Not sure I see the problem here... if a customer is recording your call, and makes threats toward you, that recording does nothing for him; releasing it to the world will only show what a douche he is (depending on how YOU handle it on your end, of course).
As a customer, the reason *I* record my calls to CSRs - and the reason your company probably doesn't like it - is to have proof of offers made, arrangements reached, etc.
Say, for example, you convince me that if I sign up for a new more expensive service, I'll get certain perks... then when my bill comes, I see the higher charge, but not the perks. I could TELL your supervisor that, "Oh, well Greg offered me this and this.", and you can say "No I didn't", and it becomes he-said/he-said, and even the company's recording of the call could be conveniently "lost" if it suits their needs.
But if I have MY recording, then I have something to back me up... say, if I decide to cancel my service because your company isn't living up to their end of the deal.
The only reason YOU should be afraid of customers recording their calls is if you're using underhanded tactics with them.
...what if you're visiting someone who does have the paid subscription, you both sit down to watch the show, and then that person leaves as soon as it starts? Is it illegal for YOU to keep watching it?
How about if your friend (with the subscription) comes to your house, fires it up there, and you both watch it?
I recall doing similar exercises in high school as well (early 80s)... so wait, is HSI claiming that Patti infringed on this IDEA, or on their specific wording of it?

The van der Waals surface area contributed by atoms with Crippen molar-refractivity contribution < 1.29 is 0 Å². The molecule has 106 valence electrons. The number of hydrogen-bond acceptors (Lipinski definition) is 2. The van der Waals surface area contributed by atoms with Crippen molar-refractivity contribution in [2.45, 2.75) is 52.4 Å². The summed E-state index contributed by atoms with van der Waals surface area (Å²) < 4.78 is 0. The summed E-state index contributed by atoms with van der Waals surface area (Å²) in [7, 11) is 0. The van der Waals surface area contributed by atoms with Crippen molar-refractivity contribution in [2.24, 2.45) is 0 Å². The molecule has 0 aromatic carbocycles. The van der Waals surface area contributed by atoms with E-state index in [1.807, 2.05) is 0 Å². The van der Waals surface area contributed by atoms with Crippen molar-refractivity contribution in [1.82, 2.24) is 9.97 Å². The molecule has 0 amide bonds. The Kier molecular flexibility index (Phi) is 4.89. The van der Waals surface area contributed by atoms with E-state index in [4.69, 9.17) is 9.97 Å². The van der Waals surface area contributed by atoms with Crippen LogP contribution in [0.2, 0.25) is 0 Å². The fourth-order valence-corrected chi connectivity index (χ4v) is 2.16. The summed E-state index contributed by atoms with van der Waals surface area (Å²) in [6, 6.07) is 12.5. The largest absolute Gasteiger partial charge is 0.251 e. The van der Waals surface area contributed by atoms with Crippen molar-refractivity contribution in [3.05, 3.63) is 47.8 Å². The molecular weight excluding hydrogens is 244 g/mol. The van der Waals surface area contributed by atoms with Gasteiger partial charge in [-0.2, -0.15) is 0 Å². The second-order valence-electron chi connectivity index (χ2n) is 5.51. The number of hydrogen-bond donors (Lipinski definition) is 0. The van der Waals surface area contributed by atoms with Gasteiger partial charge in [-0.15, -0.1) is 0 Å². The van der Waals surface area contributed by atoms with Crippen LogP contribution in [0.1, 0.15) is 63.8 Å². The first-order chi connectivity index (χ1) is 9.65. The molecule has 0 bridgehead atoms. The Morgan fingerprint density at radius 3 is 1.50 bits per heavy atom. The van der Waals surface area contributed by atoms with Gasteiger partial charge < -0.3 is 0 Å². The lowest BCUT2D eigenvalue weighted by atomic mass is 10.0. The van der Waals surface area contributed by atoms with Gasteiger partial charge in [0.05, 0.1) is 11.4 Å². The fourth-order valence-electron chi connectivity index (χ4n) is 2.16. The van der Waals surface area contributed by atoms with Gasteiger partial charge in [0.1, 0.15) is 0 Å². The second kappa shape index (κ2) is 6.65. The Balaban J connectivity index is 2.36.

And hmmm, according to that Amazon link, the book was published in April 2012. Yet Patti's blog post was over two years ago? Does this mean HSI has perfected time travel? Perhaps they should be going after H.G. Wells next?
The really sad part is, Patti's right - it's probably NOT worth the time, effort, and ridiculous expense it would take to defend herself... which I'm sure is what most copyright ninjas count on when making their claims: hit those who are least able to defend themselves, and they should knuckle under easily.
Reminds me of the old WKRP, where the religious group wants to control what music the station plays: Venus asks why they aren't going after television; Johnny responds that they probably want to practice on a couple guppies first before going after the whale. (Disclaimer: paraphrased shamelessly from an IMDB synopsis of the episode).
So the question now is, who plays the part of Les Nessman here, in the following exchange (copied and pasted shamelessly from IMDB)?
Andy Travis: I'm going to fight them tooth and nail.
Arthur 'Big Guy' Carlson: I know you are.
Andy Travis: If all else fails, I might set Les Nessman on them.
Arthur 'Big Guy' Carlson: Boy, that could signal the end of organized religion as we know it.
Said the man who has obviously never been in a recording studio.
Err... confirmed by this man who has.
Yes, I've spent many many long hours placing mics, tweaking EQ and compression, placing sound barriers and absorptive panels, running rest tracks, setting headphone levels, etc. etc. etc. ad nauseum.
I've also put a mic in the middle of a circle of musicians and just let them play, capturing the sound of the environment as well as the instruments. Little more to it than just pressing the big red button.
So, if someone bangs out an album in 8 hours, it has no artistic value whatsoever. Only albums that spring from years and years of "artistic" handwringing are worth tilting your ear towards like, say, "Chinese Democracy"?
Some of the best-loved songs ever written were spur-of-the-moment, dashed-off-on-a-napkin, nothing-but-the-emotion classics.
I'll see your "Chinese Democracy" and raise you "Paranoid".
Maybe more artists need to recognize Al's work for what it really is - recognition and flattery. Kurt Cobain is claimed to have once stated, that despite the record sales and fame and money and acclaim, the thing that really told Nirvana they'd "made the big time" was when Weird Al asked to do "Smells Like Teen Spirit".
How accurate that attribution is, I can't say, but I think it makes the point pretty well.